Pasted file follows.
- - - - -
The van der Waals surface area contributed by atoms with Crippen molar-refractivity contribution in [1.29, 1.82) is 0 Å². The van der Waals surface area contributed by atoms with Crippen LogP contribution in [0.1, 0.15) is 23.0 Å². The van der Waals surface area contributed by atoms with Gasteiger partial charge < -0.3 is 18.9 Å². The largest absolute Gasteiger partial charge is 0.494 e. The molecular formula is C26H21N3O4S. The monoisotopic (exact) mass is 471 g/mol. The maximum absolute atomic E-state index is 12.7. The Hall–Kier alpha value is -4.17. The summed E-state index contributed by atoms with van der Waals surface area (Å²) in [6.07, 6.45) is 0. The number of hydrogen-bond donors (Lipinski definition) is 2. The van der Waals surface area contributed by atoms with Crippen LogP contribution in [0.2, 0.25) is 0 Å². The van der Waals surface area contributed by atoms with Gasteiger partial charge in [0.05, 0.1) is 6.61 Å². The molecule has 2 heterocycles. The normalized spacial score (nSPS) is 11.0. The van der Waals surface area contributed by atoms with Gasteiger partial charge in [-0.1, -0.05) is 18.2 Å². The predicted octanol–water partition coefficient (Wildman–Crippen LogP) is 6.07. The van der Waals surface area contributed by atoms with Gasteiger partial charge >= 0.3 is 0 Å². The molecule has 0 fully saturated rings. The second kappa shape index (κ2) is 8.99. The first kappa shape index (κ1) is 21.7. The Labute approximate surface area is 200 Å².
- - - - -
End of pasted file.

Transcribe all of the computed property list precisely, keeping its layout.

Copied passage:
The van der Waals surface area contributed by atoms with Crippen molar-refractivity contribution in [1.29, 1.82) is 0 Å². The van der Waals surface area contributed by atoms with Crippen LogP contribution in [0.1, 0.15) is 23.0 Å². The van der Waals surface area contributed by atoms with Gasteiger partial charge < -0.3 is 18.9 Å². The largest absolute Gasteiger partial charge is 0.494 e. The molecular formula is C26H21N3O4S. The monoisotopic (exact) mass is 471 g/mol. The maximum absolute atomic E-state index is 12.7. The Hall–Kier alpha value is -4.17. The summed E-state index contributed by atoms with van der Waals surface area (Å²) in [6.07, 6.45) is 0. The number of hydrogen-bond donors (Lipinski definition) is 2. The van der Waals surface area contributed by atoms with Crippen LogP contribution in [0.2, 0.25) is 0 Å². The van der Waals surface area contributed by atoms with Gasteiger partial charge in [0.05, 0.1) is 6.61 Å². The molecule has 2 heterocycles. The normalized spacial score (nSPS) is 11.0. The van der Waals surface area contributed by atoms with Gasteiger partial charge in [-0.1, -0.05) is 18.2 Å². The predicted octanol–water partition coefficient (Wildman–Crippen LogP) is 6.07. The van der Waals surface area contributed by atoms with Gasteiger partial charge >= 0.3 is 0 Å². The molecule has 0 fully saturated rings. The second kappa shape index (κ2) is 8.99. The first kappa shape index (κ1) is 21.7. The Labute approximate surface area is 200 Å².